ACT: American College Test – A standardized test administered to students who want to be admitted into a college or university. It is designed to assess a student’s readiness for college-level academic work.
Accreditation: A recognition awarded to schools that maintain a certain educational standard. The goal of the accreditation system is to ensure that a school meets acceptable levels of quality.
AP: Advanced Placement – A national program of standardized classes offered to high school students. AP courses are college-level courses that allow students to earn college credits with a qualifying score on the end-of-course AP exam.
Associate’s Degree: A degree that requires 60-80 specified credit hours which breaks down to approximately two years of study. It is awarded as Associate in Arts (AA) or Associate in Science (AS). Typically, associate degrees are awarded by community colleges
Bachelor’s Degree: A degree that requires 120+ specified credit hours which breaks down to approximately four years of study. It is awarded as Bachelor of Arts (BA), Bachelor of Science (BS), or Bachelor of Social Work (BSW).
Community College: A public two-year postsecondary institution that offers two programs: a transfer program which consists of the first two years of a bachelor’s degree and a terminal program which consists of vocational training resulting in an associate’s degree.
Common Application: A standard application form that is accepted by more than 750 member colleges and universities for admissions. Students can complete the form online or in print and submit copies to any of the participating colleges, rather than filling out individual forms for each school.
Deferred Admissions: This is when an institution has not yet completed reviewing an application file and will make a final decision on admission status at a later date.
Distance Learning: At some universities, you can opt for distance learning courses, which are a combination of web-learning and traditional learning. The advantage of distance learning is that you can study anywhere, anytime.
Early Action: A program offered by some colleges and universities that allows students to submit their applications early, typically in November or December, and receive decisions early, usually in mid- or late December. Students are not required to accept the admissions offer and have until May 1 to decide.
FAFSA: Free Application for Federal Student Aid – The application used by the US government to determine the amount of financial aid a student will receive in a given year. Students must reapply every year they attend a college or university. International students are not eligible.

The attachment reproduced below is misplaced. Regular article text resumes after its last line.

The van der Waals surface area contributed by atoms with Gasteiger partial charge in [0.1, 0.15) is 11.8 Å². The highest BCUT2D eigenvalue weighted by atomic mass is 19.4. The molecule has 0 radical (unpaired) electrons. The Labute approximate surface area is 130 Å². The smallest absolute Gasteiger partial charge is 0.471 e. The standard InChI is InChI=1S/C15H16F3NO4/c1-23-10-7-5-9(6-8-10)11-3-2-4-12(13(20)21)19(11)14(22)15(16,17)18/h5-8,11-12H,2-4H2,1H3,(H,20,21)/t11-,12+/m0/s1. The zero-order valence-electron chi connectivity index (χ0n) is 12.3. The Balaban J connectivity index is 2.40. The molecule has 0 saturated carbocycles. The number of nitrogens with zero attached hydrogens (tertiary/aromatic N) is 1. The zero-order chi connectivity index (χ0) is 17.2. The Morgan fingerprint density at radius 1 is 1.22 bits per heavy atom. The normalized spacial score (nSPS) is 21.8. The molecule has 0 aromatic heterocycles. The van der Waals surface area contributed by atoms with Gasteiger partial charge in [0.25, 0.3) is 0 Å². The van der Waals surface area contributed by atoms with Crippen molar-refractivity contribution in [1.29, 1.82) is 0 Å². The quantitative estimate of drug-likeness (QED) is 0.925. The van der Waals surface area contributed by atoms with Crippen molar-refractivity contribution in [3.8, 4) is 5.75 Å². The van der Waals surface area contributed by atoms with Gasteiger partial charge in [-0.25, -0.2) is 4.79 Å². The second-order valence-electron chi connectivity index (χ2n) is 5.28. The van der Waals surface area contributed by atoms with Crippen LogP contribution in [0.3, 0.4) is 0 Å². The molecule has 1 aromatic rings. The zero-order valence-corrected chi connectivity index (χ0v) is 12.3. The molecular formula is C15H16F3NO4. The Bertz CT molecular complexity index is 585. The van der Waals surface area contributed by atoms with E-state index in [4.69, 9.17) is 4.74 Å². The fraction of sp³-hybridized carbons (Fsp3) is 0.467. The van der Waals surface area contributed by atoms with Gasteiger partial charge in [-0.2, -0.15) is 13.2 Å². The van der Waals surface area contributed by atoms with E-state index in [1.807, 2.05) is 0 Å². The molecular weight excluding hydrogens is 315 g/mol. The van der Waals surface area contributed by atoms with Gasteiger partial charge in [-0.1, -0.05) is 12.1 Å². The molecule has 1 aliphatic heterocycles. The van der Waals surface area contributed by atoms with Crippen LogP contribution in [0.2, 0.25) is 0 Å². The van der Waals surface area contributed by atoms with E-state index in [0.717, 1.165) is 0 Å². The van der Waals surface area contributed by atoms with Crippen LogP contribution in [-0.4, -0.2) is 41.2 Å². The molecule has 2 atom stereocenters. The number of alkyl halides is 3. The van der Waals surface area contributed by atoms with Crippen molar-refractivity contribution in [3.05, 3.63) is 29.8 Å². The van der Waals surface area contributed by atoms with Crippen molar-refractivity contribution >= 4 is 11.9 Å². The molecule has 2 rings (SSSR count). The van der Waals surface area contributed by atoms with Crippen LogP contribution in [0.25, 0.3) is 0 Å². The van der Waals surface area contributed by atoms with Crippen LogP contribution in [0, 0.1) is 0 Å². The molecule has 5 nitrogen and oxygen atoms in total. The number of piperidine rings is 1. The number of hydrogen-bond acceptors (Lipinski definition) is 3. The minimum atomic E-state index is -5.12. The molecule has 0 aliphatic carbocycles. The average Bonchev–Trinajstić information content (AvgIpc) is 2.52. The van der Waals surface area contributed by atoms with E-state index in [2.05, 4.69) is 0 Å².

Financial Aid: All types of money offered to a student to help pay tuition, fees and other educational expenses. This can include loans, grants, scholarships, assistantships, fellowships and work-study jobs.
Language Requirement: A requirement of some college or university programs that students must show basic reading and writing proficiency in a language other than their own to receive a degree.
Liberal Arts College: A postsecondary institution that emphasizes an undergraduate education in liberal arts (humanities, social sciences and the sciences). The majority of liberal arts colleges have small student bodies, do not offer graduate studies, and focus on faculty teaching rather than research.
Merit Aid/Merit Scholarships: A type of financial aid awarded by a college or university to students who have demonstrated special academic ability or talents, regardless of their financial need.
Massive Open Online Course (MOOC): An online course aimed at unlimited participation and open access via the web. In addition to traditional course materials, such as filmed lectures, readings, and problem sets, many MOOCs provide interactive courses with user forums or social media discussions to support community interactions among students, professors, and teaching assistants.
Need-blind Admissions: A college or university’s policy of accepting or declining applications without considering an applicant’s financial circumstances.
Open Admissions: A college or university’s non-selective policy to accept all students who have completed high school regardless of their grades and/or standardized test scores.
Postsecondary: Any type of education that takes place after high school, or secondary school.
PSAT: The Preliminary SAT, a standardized practice test cosponsored by the nonprofit College Board and the National Merit Scholarship Corp., which measures reading, writing and math skills, giving students experience with the SAT.
SAT: A standardized college entrance exam administered by the Educational Testing Service (ETS) on behalf of the nonprofit College Board, which measures reading, writing and math skills. Most students take the SAT during their junior or senior year of high school, and most colleges and universities accept scores from either the SAT or ACT.
Scholarship: A type of financial aid that consists of an amount of free money given to a student by a school, individual, organization, company, charity, or federal or state government. “Scholarship” is often used interchangeably with “grant.”
Standardized Tests: Exams, such as the SAT and ACT, which measure knowledge and skills and are designed to be consistent in how they are administered and scored. Standardized tests are intended to help admissions officials compare students who come from different backgrounds.
STEM: The collective subjects of science, technology, engineering and math.
TOEFL: A standardized exam that tests English language proficiency. Many colleges around the world require students to take the exam if courses are to be taught in English.
Transcript: An official record of a student’s coursework and grades at a high school, college or university. A high school transcript is usually one of the required components of the college application process.